Divorce does not only affect you and your spouse. It can affect your extended family, and most certainly, your children. Sometimes, especially if your divorce is drawn out and complicated, it can be useful to have a person who is specifically invested in protecting your children’s interests, as they can occasionally get lost in the shuffle. This is the role of a guardian ad litem (GAL).
GALs in Illinois
A GAL’s role differs in different states. In Illinois, they are essentially advocates for children who the subject of parental responsibilities proceedings. In most cases, such proceedings are part of the divorce process. However, GALs do not concern themselves with questions of property or fault. Their aim is entirely to obtain enough information to make a recommendation on what outcome would be in the child or children’s best interests, though they may not advise the child directly. They do this through interviews with the children and parents and accessing records which might shed light on each parent’s financial, physical, and mental situation.
Many states permit only GALs to advocate for children’s interests in divorce cases. However, Illinois also recognizes what the court calls a child representative. A court may also simply provide an attorney for a child, who then owes the exact same duties of confidentiality, respect and competent representation as they would to an adult client. The primary difference between the roles is that a GAL may be called to testify in divorce court about their recommendations and the information they used to make that recommendation, while a child representative or attorney may not testify or be cross-examined. They may only present arguments and evidence in accordance with the Rules of Civil Procedure.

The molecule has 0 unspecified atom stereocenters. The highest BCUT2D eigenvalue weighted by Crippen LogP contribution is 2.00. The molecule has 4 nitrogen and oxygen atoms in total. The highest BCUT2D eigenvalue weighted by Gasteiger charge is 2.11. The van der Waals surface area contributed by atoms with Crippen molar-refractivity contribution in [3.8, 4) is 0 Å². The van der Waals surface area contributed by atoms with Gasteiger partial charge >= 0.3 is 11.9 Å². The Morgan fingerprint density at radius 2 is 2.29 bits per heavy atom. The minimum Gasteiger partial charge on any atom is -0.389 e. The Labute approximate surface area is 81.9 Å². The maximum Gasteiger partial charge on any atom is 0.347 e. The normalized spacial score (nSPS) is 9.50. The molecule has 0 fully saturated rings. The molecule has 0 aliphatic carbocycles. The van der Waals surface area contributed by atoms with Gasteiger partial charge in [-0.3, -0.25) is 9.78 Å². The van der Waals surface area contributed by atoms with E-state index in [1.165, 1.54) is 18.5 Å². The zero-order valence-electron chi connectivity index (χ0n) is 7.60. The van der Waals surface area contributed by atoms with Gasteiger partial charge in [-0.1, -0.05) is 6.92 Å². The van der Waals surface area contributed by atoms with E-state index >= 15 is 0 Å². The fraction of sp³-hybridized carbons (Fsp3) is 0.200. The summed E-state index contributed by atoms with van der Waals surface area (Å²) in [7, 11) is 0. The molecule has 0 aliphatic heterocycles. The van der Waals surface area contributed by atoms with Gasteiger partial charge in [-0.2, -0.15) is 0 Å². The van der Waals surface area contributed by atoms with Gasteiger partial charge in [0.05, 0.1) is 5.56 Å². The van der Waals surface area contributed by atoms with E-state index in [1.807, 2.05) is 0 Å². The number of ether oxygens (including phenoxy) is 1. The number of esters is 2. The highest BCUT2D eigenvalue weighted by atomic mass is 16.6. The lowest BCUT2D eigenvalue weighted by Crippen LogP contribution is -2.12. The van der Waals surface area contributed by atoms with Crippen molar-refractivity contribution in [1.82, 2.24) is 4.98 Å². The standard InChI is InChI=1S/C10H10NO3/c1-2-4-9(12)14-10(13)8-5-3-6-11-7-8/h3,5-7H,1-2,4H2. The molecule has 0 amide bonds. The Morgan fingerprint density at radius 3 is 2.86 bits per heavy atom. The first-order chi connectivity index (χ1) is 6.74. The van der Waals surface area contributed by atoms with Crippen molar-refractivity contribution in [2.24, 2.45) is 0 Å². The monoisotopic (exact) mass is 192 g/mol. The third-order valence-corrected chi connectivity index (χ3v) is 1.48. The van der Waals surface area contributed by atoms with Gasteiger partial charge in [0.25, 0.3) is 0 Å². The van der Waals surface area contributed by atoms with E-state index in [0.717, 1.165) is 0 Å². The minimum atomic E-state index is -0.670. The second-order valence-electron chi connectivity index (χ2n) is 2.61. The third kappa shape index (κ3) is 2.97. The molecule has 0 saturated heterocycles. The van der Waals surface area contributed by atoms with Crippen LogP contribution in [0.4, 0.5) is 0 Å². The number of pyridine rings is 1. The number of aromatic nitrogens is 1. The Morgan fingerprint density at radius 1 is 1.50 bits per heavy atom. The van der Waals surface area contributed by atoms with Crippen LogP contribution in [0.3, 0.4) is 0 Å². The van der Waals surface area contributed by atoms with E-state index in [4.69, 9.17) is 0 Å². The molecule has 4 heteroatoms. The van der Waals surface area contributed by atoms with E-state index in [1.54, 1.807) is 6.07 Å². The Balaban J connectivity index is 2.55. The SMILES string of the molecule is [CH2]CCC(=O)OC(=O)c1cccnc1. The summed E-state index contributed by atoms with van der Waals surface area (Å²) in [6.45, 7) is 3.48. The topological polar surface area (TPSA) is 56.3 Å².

A GAL is not partisan; his or her aim is to serve the best interests of the children, not to obtain a more favorable result for either party. As such, any recommendation he or she makes is public record, and none of the associated communications are privileged, unlike those of a representative or attorney.
Which Is Best for Your Case?
With these specifically defined roles for advocates, it might be confusing and difficult to determine if your child needs the services of one, and if so, which role would suit your situation best.
Generally, in Illinois, judges will appoint the advocate whose role best fits the situation on a case by case basis, though in some courts, representatives are appointed as a matter of course. Child representatives are often deemed the most useful because their role can be flexible, serving both as an advocate and fact-finder. However, guardians ad litem may be preferred in cases where a child is very young, or when the parents are untrustworthy (such as in cases of suspected abuse). If a child is old enough to comprehend the nature of the proceedings, and engage meaningfully with a lawyer, the court may appoint an attorney for the child.
Be advised that in rare cases, you and your spouse may have to ask the court for a guardian ad litem to be appointed. Most judges will do so of their own volition if they feel it is necessary, but it is possible for parents to make such a request, though it usually means they may be responsible for more of the associated costs.
A Legal Professional Can Assist You
If you are in the midst of a child-related legal battle and you want to make certain your children are protected, contact an experienced family law attorney in DuPage County. Call 630-871-1002 for a free consultation with the Andrew Cores Family Law Group today.